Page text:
And there is little research to tackle the problem head-on. A previous study, published in 2000, surveyed doctors and found that three-quarters said some patients addressed them by their first name. But nothing else was available in the medical literature, and reviewing the emails offered a new approach. The medical center provided Dr. Yang and his colleagues with a wealth of email exchanges, enabling the analysis of 29,498 messages from 14,958 patients sent from October 1, 2018 to September 30, 2021.
The changing behavior they saw in emails differs even from the recent past when it was virtually unheard of to call doctors by their first names, notes Jonathan Moreno, professor of history and sociology of science at the University of Pennsylvania. He saw it in his own family, he added.
“My dad was a psychiatrist with his own sanatorium in Beacon, NY, where I grew up,” he said. “Patients, their families, staff, city dwellers never addressed him as anything but the doctor or called him “the doctor”. I don’t recall my parents ever referring to his colleagues or their own caregivers as anything other than a doctor, unless they were close friends.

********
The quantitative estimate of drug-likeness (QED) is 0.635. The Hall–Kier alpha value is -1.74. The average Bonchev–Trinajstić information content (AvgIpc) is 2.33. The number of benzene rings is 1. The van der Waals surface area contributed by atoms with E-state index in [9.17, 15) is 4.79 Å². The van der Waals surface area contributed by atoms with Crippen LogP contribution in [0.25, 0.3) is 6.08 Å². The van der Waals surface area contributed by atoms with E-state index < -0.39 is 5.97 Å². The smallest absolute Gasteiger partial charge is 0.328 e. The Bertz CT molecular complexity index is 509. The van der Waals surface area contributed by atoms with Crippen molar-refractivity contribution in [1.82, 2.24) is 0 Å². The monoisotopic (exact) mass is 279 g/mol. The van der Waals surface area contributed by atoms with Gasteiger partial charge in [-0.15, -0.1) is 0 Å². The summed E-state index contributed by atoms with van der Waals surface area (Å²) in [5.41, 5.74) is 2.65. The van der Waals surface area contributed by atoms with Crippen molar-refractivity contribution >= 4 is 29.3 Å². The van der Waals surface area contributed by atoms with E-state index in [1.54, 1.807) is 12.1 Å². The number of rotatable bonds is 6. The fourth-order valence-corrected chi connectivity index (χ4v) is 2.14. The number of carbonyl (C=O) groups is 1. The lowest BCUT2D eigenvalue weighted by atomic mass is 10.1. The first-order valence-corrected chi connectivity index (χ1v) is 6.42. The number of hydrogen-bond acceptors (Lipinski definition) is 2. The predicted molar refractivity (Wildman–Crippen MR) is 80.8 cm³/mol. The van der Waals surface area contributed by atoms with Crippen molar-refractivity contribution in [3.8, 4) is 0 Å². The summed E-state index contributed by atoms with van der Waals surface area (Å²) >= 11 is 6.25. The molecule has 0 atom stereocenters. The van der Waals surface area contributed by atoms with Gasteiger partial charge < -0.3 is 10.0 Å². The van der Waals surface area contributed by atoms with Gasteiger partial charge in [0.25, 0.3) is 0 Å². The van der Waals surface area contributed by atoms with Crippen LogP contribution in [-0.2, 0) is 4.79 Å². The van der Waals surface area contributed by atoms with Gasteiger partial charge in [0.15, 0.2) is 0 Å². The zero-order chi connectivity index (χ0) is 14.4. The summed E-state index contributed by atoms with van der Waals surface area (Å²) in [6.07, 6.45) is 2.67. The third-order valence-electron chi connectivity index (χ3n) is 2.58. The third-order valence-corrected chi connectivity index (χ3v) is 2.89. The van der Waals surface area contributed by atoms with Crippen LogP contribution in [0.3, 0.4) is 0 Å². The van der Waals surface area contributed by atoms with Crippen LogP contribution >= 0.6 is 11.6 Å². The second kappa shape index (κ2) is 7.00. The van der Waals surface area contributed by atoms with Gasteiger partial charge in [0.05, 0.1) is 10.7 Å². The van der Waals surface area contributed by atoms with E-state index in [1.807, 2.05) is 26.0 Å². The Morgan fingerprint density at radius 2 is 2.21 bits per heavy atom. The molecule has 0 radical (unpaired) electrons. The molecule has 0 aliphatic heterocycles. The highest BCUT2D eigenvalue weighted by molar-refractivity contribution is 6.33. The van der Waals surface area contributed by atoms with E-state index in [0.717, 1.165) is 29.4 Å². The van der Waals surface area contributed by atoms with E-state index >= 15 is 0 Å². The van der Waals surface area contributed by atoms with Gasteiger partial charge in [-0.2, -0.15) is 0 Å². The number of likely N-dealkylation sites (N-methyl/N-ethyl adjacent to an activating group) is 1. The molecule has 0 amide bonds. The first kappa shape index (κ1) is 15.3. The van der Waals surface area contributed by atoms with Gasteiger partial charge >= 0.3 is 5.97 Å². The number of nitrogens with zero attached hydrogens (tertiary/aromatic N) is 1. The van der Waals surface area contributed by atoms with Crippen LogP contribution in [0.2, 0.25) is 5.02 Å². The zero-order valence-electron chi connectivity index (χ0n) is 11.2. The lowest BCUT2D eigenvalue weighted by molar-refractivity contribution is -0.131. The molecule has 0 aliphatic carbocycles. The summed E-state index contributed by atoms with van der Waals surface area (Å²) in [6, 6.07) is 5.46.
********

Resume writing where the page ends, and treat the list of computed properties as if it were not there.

Popular culture of the 1960s and 1970s reflected this tradition, Dr. Moreno noted, with medical dramas like “Dr. Kildare”, which involved a young trainee – Dr Kildare – and his mentor, Dr Gillespie. There was also the popular drama “Marcus Welby, MD,” featuring a kind family doctor whose patients always called him Dr. Welby but who called patients by their first names. This television tradition appears to be “one of the few that survived into the 21st century”, Dr. Moreno said.
Physicians may not appreciate the real world’s tilt towards informality. The 2000 survey showed that 61% were annoyed when patients addressed them by their first name.
Their displeasure makes sense, said Debra Roter, professor emeritus of health, behavior and society at Johns Hopkins’ Bloomberg School of Public Health. The use of a first name can violate the boundary between doctor and patient.
“Doctors might find this undermines their authority,” Dr. Roter said. “There is a familiarity that first names give people.”
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